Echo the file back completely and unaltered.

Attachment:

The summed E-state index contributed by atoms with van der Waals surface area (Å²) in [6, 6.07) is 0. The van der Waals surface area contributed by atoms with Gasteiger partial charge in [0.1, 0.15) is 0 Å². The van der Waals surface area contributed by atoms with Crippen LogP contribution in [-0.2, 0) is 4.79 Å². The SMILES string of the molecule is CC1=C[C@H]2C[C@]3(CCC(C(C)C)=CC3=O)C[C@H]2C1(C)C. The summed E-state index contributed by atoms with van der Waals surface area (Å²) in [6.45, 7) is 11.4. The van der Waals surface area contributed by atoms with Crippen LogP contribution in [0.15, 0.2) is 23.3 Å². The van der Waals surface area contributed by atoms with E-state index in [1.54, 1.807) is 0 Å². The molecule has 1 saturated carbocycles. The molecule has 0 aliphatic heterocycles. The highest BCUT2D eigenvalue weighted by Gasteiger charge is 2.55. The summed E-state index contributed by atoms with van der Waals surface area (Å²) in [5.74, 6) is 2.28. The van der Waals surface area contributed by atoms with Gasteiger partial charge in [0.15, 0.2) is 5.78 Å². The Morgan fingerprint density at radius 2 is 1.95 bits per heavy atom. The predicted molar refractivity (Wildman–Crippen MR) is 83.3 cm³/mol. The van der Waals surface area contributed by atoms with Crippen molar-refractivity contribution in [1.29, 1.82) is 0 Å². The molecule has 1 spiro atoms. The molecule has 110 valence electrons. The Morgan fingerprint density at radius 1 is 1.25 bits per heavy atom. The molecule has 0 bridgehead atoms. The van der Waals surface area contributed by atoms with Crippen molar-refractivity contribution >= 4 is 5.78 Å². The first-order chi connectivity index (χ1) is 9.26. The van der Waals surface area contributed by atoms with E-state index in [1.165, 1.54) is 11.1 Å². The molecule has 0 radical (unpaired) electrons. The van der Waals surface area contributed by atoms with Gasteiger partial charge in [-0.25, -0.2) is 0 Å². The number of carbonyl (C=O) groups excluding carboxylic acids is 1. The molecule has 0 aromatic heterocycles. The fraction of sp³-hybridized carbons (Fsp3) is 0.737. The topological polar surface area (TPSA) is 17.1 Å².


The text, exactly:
The summed E-state index contributed by atoms with van der Waals surface area (Å²) in [6, 6.07) is 0. The van der Waals surface area contributed by atoms with Gasteiger partial charge in [0.1, 0.15) is 0 Å². The van der Waals surface area contributed by atoms with Crippen LogP contribution in [-0.2, 0) is 4.79 Å². The SMILES string of the molecule is CC1=C[C@H]2C[C@]3(CCC(C(C)C)=CC3=O)C[C@H]2C1(C)C. The summed E-state index contributed by atoms with van der Waals surface area (Å²) in [6.45, 7) is 11.4. The van der Waals surface area contributed by atoms with Crippen LogP contribution in [0.15, 0.2) is 23.3 Å². The van der Waals surface area contributed by atoms with E-state index in [1.54, 1.807) is 0 Å². The molecule has 1 saturated carbocycles. The molecule has 0 aliphatic heterocycles. The highest BCUT2D eigenvalue weighted by Gasteiger charge is 2.55. The summed E-state index contributed by atoms with van der Waals surface area (Å²) in [5.74, 6) is 2.28. The van der Waals surface area contributed by atoms with Gasteiger partial charge in [0.15, 0.2) is 5.78 Å². The Morgan fingerprint density at radius 2 is 1.95 bits per heavy atom. The predicted molar refractivity (Wildman–Crippen MR) is 83.3 cm³/mol. The van der Waals surface area contributed by atoms with Crippen molar-refractivity contribution in [1.29, 1.82) is 0 Å². The molecule has 1 spiro atoms. The molecule has 110 valence electrons. The Morgan fingerprint density at radius 1 is 1.25 bits per heavy atom. The molecule has 0 bridgehead atoms. The van der Waals surface area contributed by atoms with Crippen molar-refractivity contribution >= 4 is 5.78 Å². The first-order chi connectivity index (χ1) is 9.26. The van der Waals surface area contributed by atoms with E-state index in [1.165, 1.54) is 11.1 Å². The molecule has 0 radical (unpaired) electrons. The van der Waals surface area contributed by atoms with Gasteiger partial charge in [-0.25, -0.2) is 0 Å². The number of carbonyl (C=O) groups excluding carboxylic acids is 1. The molecule has 0 aromatic heterocycles. The fraction of sp³-hybridized carbons (Fsp3) is 0.737. The topological polar surface area (TPSA) is 17.1 Å².